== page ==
(H-6N image). What is certain is that the H-6N is the most capable variant to date and can use a wide variety of missiles. Among them are the KD-20 or KD-63 land attack cruise missiles (LACM), the CM-401 air-launched ballistic missile (ALBM), the YJ-12 anti-ship missile, the entire range of guided or free fall bombs and a new air-launched ballistic missile derived from the DF-21D land-based medium-range ballistic missile, named by the U.S. government as “CH-AS-X-13”, although according to anonymous PLA sources, it could be the rumored “CJ-100” long-range high-altitude supersonic cruise missile. This new missile was seen in October 2020 installed on the ventral concavity of an H-6N bomber but the official name within the PLAAF is still unknown. It is speculated that it must have a range of about 3,500 km which would allow it to be launched well beyond the range of the U.S. Navy carrier-based air cover.
(H-6N image). Currently (2024) the number of H-6Ns that the PLAAF has in service with the 106th Air Regiment based in Dengzhou/Neixiang is unknown, but it is known that they continue to be manufactured along with the H-6J naval bomber. Analysts consider the H-6N as a great and worrying step in China’s expansive strategy, since this type of aircraft is capable of attacking targets such as the US base in Guam, Taiwan, South Korea, Okinawa in Japan and the countries Southeast Asia from mainland China or from military bases that China has developed from atolls in the South China Sea, on Fiery Cross Reef, Subi Reef (Zhubi), Mischief Reef (Meiji Reef) or Woody Island (Yongxing) among others. These four bases have runways of at least 3,000 meters in length, from which these bombers can operate without problems.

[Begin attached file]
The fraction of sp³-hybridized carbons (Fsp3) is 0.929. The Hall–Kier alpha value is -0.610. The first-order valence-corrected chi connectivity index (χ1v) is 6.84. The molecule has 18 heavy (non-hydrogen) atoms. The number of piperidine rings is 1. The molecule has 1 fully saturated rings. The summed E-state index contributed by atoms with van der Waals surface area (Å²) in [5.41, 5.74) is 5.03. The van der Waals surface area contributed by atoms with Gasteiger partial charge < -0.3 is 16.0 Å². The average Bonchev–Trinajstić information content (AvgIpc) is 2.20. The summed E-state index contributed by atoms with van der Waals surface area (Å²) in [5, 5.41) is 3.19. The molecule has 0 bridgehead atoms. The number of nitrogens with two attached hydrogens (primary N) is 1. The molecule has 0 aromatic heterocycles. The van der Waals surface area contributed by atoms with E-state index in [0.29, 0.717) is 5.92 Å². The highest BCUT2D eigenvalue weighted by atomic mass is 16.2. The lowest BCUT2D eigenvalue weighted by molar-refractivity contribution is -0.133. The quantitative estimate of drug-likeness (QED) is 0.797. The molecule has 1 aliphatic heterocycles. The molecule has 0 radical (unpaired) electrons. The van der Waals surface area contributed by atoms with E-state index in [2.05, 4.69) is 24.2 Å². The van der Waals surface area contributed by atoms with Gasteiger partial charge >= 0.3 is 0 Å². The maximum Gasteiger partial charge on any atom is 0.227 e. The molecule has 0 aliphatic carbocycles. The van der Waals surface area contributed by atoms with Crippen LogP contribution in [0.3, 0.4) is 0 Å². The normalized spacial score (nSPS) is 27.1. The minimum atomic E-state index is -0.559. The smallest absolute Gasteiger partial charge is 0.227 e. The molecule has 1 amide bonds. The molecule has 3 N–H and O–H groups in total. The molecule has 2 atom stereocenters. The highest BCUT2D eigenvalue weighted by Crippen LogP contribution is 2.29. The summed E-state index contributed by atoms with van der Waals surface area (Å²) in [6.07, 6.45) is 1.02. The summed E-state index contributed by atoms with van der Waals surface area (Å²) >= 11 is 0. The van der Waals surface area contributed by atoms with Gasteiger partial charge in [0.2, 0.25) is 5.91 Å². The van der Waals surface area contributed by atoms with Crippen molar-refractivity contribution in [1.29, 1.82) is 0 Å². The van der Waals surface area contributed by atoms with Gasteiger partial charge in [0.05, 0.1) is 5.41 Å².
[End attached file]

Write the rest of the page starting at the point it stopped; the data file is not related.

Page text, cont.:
(H-6U image). In addition to bomber variants, different variants of the Xian H-6 have also been produced for in-flight refueling under designations HY-6, HY-6U or H-6U, HY-6D and HY-6DU. Some special, experimental and electronic warfare versions have also been developed. The H-6 with serial number 086 was converted into an engine testbed aircraft, a task it maintained for 20 years. A Xian H-6 was also planned to carry a “Satellite Launch Vehicle” called “Shen Long (Divine Dragon)” up to 10,000 meters of altitude, from where it would be launched to put satellites weighing up to 50 kg into orbit. Although a model of an aircraft called “H-6LV” was presented in 2006, the project was finally canceled. The HD-6 variant is electronic warfare and was characterized by having various antennas and radomes installed throughout the fuselage.
(H-6I image). In 1970 a possible replacement for the H-6 bombers was proposed. The program consisted of the installation of 4 Rolls-Royce Spey Mk 512 engines to improve its autonomy and combat radius. The 4 engines, which had been purchased as spare parts for Hawker Siddeley Trident aircraft, would be installed in individual pods under the wings and the fuselage would be lengthened to be able to carry more bombs. With these modifications the “H-6I”, as it was designated, would have a range of 8,000 km and could carry up to 18 tons of bombs in the bomb bay. A prototype was built and made its maiden flight in January 1978, but the project was ultimately cancelled.
(H-6M image). The H-6 bombers have demonstrated China’s ability to transform an outdated model into an aircraft fully capable of carrying out its assigned missions half a century later. The manufacturing of these aircraft has been carried out at a very slow pace, about 4 aircraft per year, although in a sustained manner, in fact, manufacturing continues today. Currently (2024), there are 179 H-6H/K/M bombers in service with the PLAAF distributed in 3 Bomber Divisions (8th, 10th and 36th), to which we must add an unknown number of H-6N bombers of the 106th Air Brigade. These are joined by another 27 H-6G aircraft plus 18 H-6J bombers from the PLANAF. The H-6Gs are deployed with the 6th and 8th Divisions and the H-6J with the 1st Independent Regiment.